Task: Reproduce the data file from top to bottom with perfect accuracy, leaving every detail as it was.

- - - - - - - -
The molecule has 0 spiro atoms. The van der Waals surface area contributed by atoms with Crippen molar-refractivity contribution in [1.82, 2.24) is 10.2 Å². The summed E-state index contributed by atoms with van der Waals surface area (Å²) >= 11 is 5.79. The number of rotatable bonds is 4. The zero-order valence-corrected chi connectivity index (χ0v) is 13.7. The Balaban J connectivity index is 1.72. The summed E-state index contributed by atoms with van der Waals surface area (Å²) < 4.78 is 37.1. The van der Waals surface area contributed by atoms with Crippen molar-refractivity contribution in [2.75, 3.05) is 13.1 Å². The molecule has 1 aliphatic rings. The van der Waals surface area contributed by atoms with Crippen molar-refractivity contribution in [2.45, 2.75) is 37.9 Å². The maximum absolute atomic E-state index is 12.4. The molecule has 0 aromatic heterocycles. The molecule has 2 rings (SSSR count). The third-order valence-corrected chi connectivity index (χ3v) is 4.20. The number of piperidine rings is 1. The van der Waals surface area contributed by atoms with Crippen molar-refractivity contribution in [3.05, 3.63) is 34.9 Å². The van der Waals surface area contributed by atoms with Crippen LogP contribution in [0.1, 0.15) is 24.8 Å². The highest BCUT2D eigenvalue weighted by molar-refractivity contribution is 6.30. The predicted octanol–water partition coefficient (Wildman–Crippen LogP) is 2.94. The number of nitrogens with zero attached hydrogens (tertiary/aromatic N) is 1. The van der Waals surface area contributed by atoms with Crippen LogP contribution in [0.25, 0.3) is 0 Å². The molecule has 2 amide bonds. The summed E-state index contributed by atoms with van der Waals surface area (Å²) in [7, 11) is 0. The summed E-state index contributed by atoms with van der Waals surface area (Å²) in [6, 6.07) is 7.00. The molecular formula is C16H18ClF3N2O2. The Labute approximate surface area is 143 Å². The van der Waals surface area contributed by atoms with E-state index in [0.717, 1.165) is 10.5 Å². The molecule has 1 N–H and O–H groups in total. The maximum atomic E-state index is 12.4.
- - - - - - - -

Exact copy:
The molecule has 0 spiro atoms. The van der Waals surface area contributed by atoms with Crippen molar-refractivity contribution in [1.82, 2.24) is 10.2 Å². The summed E-state index contributed by atoms with van der Waals surface area (Å²) >= 11 is 5.79. The number of rotatable bonds is 4. The zero-order valence-corrected chi connectivity index (χ0v) is 13.7. The Balaban J connectivity index is 1.72. The summed E-state index contributed by atoms with van der Waals surface area (Å²) < 4.78 is 37.1. The van der Waals surface area contributed by atoms with Crippen molar-refractivity contribution in [2.75, 3.05) is 13.1 Å². The molecule has 1 aliphatic rings. The van der Waals surface area contributed by atoms with Crippen molar-refractivity contribution in [2.45, 2.75) is 37.9 Å². The maximum absolute atomic E-state index is 12.4. The molecule has 0 aromatic heterocycles. The molecule has 2 rings (SSSR count). The third-order valence-corrected chi connectivity index (χ3v) is 4.20. The number of piperidine rings is 1. The van der Waals surface area contributed by atoms with Crippen molar-refractivity contribution in [3.05, 3.63) is 34.9 Å². The van der Waals surface area contributed by atoms with Crippen LogP contribution in [0.1, 0.15) is 24.8 Å². The highest BCUT2D eigenvalue weighted by molar-refractivity contribution is 6.30. The predicted octanol–water partition coefficient (Wildman–Crippen LogP) is 2.94. The number of nitrogens with zero attached hydrogens (tertiary/aromatic N) is 1. The van der Waals surface area contributed by atoms with Crippen LogP contribution in [0.25, 0.3) is 0 Å². The molecule has 2 amide bonds. The summed E-state index contributed by atoms with van der Waals surface area (Å²) in [7, 11) is 0. The summed E-state index contributed by atoms with van der Waals surface area (Å²) in [6, 6.07) is 7.00. The molecular formula is C16H18ClF3N2O2. The Labute approximate surface area is 143 Å². The van der Waals surface area contributed by atoms with E-state index in [0.717, 1.165) is 10.5 Å². The molecule has 1 N–H and O–H groups in total. The maximum atomic E-state index is 12.4.